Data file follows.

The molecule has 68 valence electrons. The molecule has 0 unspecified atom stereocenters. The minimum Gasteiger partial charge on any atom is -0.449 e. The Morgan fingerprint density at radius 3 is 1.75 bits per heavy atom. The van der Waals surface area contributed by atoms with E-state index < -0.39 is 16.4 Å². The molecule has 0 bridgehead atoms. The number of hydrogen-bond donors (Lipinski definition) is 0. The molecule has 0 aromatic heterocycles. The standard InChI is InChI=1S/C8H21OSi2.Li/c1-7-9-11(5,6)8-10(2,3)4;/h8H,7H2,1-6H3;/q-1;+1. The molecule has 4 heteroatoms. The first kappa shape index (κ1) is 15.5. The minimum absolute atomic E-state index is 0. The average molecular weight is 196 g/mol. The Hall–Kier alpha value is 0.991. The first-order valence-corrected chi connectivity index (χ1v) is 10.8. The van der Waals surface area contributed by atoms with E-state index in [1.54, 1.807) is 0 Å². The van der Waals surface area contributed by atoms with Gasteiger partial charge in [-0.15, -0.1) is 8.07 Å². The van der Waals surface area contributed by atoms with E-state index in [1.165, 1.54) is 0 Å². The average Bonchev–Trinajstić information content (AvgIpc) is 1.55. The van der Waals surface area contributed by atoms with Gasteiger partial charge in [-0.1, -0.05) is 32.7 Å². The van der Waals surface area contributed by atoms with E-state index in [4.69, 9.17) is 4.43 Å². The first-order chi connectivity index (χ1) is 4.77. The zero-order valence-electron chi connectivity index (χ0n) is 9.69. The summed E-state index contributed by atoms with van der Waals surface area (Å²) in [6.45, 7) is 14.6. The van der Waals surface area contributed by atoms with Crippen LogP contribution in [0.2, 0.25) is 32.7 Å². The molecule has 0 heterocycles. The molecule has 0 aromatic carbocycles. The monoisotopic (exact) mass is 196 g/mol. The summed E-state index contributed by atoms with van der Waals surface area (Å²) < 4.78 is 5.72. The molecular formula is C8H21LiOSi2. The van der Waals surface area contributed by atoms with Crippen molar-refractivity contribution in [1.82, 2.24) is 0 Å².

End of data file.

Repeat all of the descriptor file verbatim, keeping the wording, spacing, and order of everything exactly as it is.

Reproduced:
The molecule has 68 valence electrons. The molecule has 0 unspecified atom stereocenters. The minimum Gasteiger partial charge on any atom is -0.449 e. The Morgan fingerprint density at radius 3 is 1.75 bits per heavy atom. The van der Waals surface area contributed by atoms with E-state index < -0.39 is 16.4 Å². The molecule has 0 bridgehead atoms. The number of hydrogen-bond donors (Lipinski definition) is 0. The molecule has 0 aromatic heterocycles. The standard InChI is InChI=1S/C8H21OSi2.Li/c1-7-9-11(5,6)8-10(2,3)4;/h8H,7H2,1-6H3;/q-1;+1. The molecule has 4 heteroatoms. The first kappa shape index (κ1) is 15.5. The minimum absolute atomic E-state index is 0. The average molecular weight is 196 g/mol. The Hall–Kier alpha value is 0.991. The first-order valence-corrected chi connectivity index (χ1v) is 10.8. The van der Waals surface area contributed by atoms with E-state index in [1.54, 1.807) is 0 Å². The van der Waals surface area contributed by atoms with Gasteiger partial charge in [-0.15, -0.1) is 8.07 Å². The van der Waals surface area contributed by atoms with E-state index in [1.165, 1.54) is 0 Å². The average Bonchev–Trinajstić information content (AvgIpc) is 1.55. The van der Waals surface area contributed by atoms with Gasteiger partial charge in [-0.1, -0.05) is 32.7 Å². The van der Waals surface area contributed by atoms with E-state index in [4.69, 9.17) is 4.43 Å². The first-order chi connectivity index (χ1) is 4.77. The zero-order valence-electron chi connectivity index (χ0n) is 9.69. The summed E-state index contributed by atoms with van der Waals surface area (Å²) in [6.45, 7) is 14.6. The van der Waals surface area contributed by atoms with Crippen LogP contribution in [0.2, 0.25) is 32.7 Å². The molecule has 0 heterocycles. The molecule has 0 aromatic carbocycles. The monoisotopic (exact) mass is 196 g/mol. The summed E-state index contributed by atoms with van der Waals surface area (Å²) < 4.78 is 5.72. The molecular formula is C8H21LiOSi2. The van der Waals surface area contributed by atoms with Crippen molar-refractivity contribution in [1.82, 2.24) is 0 Å².